Canada is rolling out its dental care program: Here's what you need to know
Wednesday Jan 10th, 2024
Ottawa has announced its plans for a permanent dental insurance program for an expanded list of eligible Canadians, after introducing a temporary plan for low-income youth last year.
The federal government has unveiled the details of a dental insurance plan both the Liberals and New Democrats say is one of the largest social programs to be implemented in Canadian history.
The program, called the Canadian Dental Care Plan, will first open up for seniors over the next six months, at which point eligible youth under the age of 18 and people with disabilities will also be able to apply. All other Canadians who meet the criteria can apply starting in 2025.
Monday’s announcement fulfills a central promise in the governing agreement struck between the minority Liberals and the NDP, which could see the New Democrats prop up Justin Trudeau’s government until 2025 in exchange for progress on shared priorities.
It also expands the list of Canadians who can access the measure, after both parties introduced a stopgap plan for low-income youth last year.
Ottawa has earmarked $13 billion over five years to roll out the program, which the government estimates could help up to nine million Canadians.
Here’s what you need to know about whether you qualify and how to apply.
Who can apply for the program?
If you have no access to dental coverage, your family’s net income is less than $90,000, you're a resident of Canada, and you filed a tax return in the previous year, you qualify for the program.
Not having access to dental insurance means you’re not covered through your employer or a family member’s employer, your pension or a family member’s pension, or a private plan you purchased.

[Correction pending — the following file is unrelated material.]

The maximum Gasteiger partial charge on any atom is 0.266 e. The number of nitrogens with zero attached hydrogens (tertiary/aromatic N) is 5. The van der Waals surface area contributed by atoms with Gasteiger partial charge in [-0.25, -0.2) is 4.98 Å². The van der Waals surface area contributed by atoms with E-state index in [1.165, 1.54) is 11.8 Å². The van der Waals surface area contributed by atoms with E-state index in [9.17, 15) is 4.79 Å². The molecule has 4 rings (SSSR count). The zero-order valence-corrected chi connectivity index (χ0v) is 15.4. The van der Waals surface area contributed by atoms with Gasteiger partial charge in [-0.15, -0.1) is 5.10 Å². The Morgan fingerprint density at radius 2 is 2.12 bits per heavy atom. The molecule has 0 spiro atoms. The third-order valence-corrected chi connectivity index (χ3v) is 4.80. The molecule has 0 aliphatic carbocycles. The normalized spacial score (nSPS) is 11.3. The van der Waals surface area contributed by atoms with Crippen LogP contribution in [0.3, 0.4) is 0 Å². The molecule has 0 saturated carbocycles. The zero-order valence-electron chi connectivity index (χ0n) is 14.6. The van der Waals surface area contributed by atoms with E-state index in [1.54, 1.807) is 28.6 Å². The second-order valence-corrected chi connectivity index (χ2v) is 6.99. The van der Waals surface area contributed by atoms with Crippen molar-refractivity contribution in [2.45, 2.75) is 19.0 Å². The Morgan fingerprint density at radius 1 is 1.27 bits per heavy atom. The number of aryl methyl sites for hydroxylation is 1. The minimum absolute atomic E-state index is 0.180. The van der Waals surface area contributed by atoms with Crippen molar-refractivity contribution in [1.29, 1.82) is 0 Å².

How do I apply?
Health Minister Mark Holland said the program will be rolled out in phases to make sure it can be implemented smoothly.
It will start with eligible Canadians aged 87 and up, who can begin applying this month. Those aged 77 to 86 can start applying in January 2024, followed by those aged 72 to 76 in February. If you’re between the ages of 70 and 71, you can apply in March.
"Those individuals will receive a letter in the mail with instructions on how to enrol. The first group — all those seniors 70 and up — will sign up using the telephone. They will need their SIN number and a unique code that will be included in the letter that will be sent to them in the mail," said Citizens' Services Minister Terry Beech.
"As part of the application, they will have to attest that they don't currently have access to a private or employer family dental plan. Service Canada will then pass on the information of individuals who qualify to third-party administrator Sun Life. Sun Life will then send a welcome package that will include the services that will be covered, a member ID card and the coverage start date."
Government officials, speaking on background Monday, said the government will be able to verify attestations by checking tax records and conducting fraud risk assessments. A call centre will be launched Dec. 18 and will operate throughout the holidays and beyond to field questions.
The process will move over to an online portal starting May 2024, and will open up to seniors aged 65 and up.